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WVU football: Defense wants to slow down

MORGANTOWN, W.Va. - College football is obsessed with speed. If it's not about putting stopwatches to prospects or finding ways to get the fastest players in open space, then it's a matter of ramping up the tempo and winning games by overwhelming opponents with rapid-fire plays.

The latter has competitors concerned. Prominent coaches are now speaking out against the increasing offensive pace, asking people to consider how it might raise the risk of injuries and insisting that defenses be given more time to substitute and avoid mismatches with bigger, heavier and thus more susceptible defenders.

That has drawn reactions, not surprisingly from the Big 12.

"You want me to play slower, well, OK, you need to get smaller, less strong defensive linemen. To me, it's asking to do that," Texas Tech Coach Kliff Kingsbury told the Associated Press. "Stop recruiting these beasts up front and we won't run as many plays."

West Virginia's defense, manipulated and maligned for much of the 2012 season, is preparing for its second Big 12 season with an approach that wouldn't seem to make much sense. Not in a league that saw four of the nation's top 25 teams in offensive snaps in 2012.

Yet new defensive coordinator Keith Patterson is asking his players to slow down just a little.

"Coach emphasizes being patient," said linebacker Isaiah Bruce, whose speed had a lot to do with his 90 tackles last season. "A lot of times we tend to try to react too fast and that puts us out of position. He tries to emphasize getting more depth from the line of scrimmage so we can see everything before we react."

Consider that using the sort of patience Patterson requests. Space is a valuable commodity with the amount of playmakers in the Big 12. Speed and immediacy are keys to shutting down a lot of plays before they can get started and find that space. The Mountaineers, it would seem, are conceding both, but with a purpose.

"It's not like we're trying to play slow, but coach says he wants us to be patient and right instead of fast and wrong," Bruce said. "I can get anywhere really fast, but if I'm not in the proper position to make a play, it's just a waste of a person. If you key correctly and you're in the right spot and everyone does the same as far as their position goes, we should be able to stop any play the offense throws at us."

Patterson endorses depth so his middle linebackers have a more expansive view of the offensive formation and the line and backfield, in particular. The offense knows what it's doing before every snap. It's rehearsed that specific play countless times. Everything that happens after the ball is put in play is automatic.

The defense is less attuned to the plan. It can make educated guesses based off film and tendencies for certain downs and distances, game situations and positions on the field. Some defensive linemen and linebackers can accurately guess run or pass based on the pressure an offensive lineman has on his fingers. If there's a lot, the lineman is coming forward for a run play. If there isn't much, he's dropping back to pull for a run play or pass block. When one guard is clearly closer to the center than the other guard, it signifies a run play heading the direction of the closer guard's inside shoulder.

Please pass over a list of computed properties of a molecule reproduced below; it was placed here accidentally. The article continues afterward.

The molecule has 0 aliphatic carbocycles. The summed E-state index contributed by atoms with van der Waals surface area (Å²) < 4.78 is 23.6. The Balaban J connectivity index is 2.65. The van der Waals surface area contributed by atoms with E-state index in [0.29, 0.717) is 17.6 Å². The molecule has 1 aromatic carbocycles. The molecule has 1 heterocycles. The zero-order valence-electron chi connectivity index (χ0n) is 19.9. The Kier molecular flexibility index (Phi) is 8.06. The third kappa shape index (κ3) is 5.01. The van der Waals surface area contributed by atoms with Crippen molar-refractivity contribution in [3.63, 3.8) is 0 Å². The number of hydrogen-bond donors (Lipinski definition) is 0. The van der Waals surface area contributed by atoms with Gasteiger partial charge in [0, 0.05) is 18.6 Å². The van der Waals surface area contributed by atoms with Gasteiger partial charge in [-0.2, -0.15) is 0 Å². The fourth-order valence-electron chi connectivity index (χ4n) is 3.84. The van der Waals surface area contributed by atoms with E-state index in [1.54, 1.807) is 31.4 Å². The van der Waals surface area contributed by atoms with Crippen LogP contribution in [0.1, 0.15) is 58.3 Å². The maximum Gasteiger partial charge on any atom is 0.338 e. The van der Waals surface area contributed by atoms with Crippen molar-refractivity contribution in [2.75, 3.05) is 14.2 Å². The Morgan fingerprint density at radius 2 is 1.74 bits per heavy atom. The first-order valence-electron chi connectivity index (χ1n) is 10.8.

"That helps," linebacker Jared Barber said, "but nobody's right 100 percent of the time."

It behooves defenders to see something and then attack it, as opposed to finding something on the run.

"It used to be pretty hard for me to try to react slower because once I see something, I'm gone," Bruce said. "But sometimes that makes me take a false step and something like that, even for a split second, puts me out of position. We're definitely getting better at it. We have some people, like Doug Rigg, who when the ball is snapped, he isn't going to move until he sees what he needs."

Patterson's preferred patience is just a matter of practicality. WVU's linebackers work off the defensive linemen and can read whether offensive linemen are pulling for power plays or stretching and climbing for zone plays. On a zone play, when the linemen fan out and block within an area to create a running lane, the middle linebackers will follow the nose guard in the middle of the defensive line.

"He's going to fight across the center's face, but the ball will never cross the center - it'll always be cut back," Barber said. "What most offenses want the linebackers to do is see the zone, shuffle and get over the top of the play, but that's when they cut the ball back. We want to shuffle, shuffle and watch the ball. The nose is going to fight across so (the running back) has to cut back, but into where we are."

The trouble for the defenders is there are a variety of zone plays teams run throughout the Big 12. There are opponents who have plays when a running back runs right and is supposed to cut all the way back underneath the left tackle. A split zone features a fullback who starts on one side as the play heads his way. That fullback then reverses and blocks the linebacker or the defensive end on the back side, which creates room for the running back.

"What they want you to do is overpusue and get out of position for a big play," Barber said. "They want you to overthink, but it's really simple not to if you get in the film room and study. If not, they can truck you."

Contact sportswriter Mike Casazza at mikec@dailymail.com or 304-319-1142. His blog is at blogs.dailymail.com/wvu.


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